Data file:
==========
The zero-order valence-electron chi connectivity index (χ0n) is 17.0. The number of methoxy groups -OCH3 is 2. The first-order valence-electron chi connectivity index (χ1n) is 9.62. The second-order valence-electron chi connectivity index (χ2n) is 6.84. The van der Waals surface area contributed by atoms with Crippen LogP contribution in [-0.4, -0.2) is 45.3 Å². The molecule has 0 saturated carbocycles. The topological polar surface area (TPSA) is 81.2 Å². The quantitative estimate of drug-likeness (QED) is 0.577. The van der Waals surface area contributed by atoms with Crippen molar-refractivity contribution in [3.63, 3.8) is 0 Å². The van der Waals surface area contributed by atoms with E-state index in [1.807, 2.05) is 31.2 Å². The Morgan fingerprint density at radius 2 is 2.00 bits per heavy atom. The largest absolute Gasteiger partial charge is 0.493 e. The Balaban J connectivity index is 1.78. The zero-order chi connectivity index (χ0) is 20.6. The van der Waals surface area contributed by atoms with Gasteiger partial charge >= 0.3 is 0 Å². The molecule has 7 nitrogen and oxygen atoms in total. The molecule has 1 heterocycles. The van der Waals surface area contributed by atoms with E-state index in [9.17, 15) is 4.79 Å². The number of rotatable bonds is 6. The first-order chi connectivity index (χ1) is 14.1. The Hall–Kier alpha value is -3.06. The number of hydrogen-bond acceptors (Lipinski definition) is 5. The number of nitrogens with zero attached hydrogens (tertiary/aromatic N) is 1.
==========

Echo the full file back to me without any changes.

The zero-order valence-electron chi connectivity index (χ0n) is 17.0. The number of methoxy groups -OCH3 is 2. The first-order valence-electron chi connectivity index (χ1n) is 9.62. The second-order valence-electron chi connectivity index (χ2n) is 6.84. The van der Waals surface area contributed by atoms with Crippen LogP contribution in [-0.4, -0.2) is 45.3 Å². The molecule has 0 saturated carbocycles. The topological polar surface area (TPSA) is 81.2 Å². The quantitative estimate of drug-likeness (QED) is 0.577. The van der Waals surface area contributed by atoms with Crippen molar-refractivity contribution in [3.63, 3.8) is 0 Å². The van der Waals surface area contributed by atoms with E-state index in [1.807, 2.05) is 31.2 Å². The Morgan fingerprint density at radius 2 is 2.00 bits per heavy atom. The largest absolute Gasteiger partial charge is 0.493 e. The Balaban J connectivity index is 1.78. The zero-order chi connectivity index (χ0) is 20.6. The van der Waals surface area contributed by atoms with Gasteiger partial charge >= 0.3 is 0 Å². The molecule has 7 nitrogen and oxygen atoms in total. The molecule has 1 heterocycles. The van der Waals surface area contributed by atoms with E-state index in [9.17, 15) is 4.79 Å². The number of rotatable bonds is 6. The first-order chi connectivity index (χ1) is 14.1. The Hall–Kier alpha value is -3.06. The number of hydrogen-bond acceptors (Lipinski definition) is 5. The number of nitrogens with zero attached hydrogens (tertiary/aromatic N) is 1.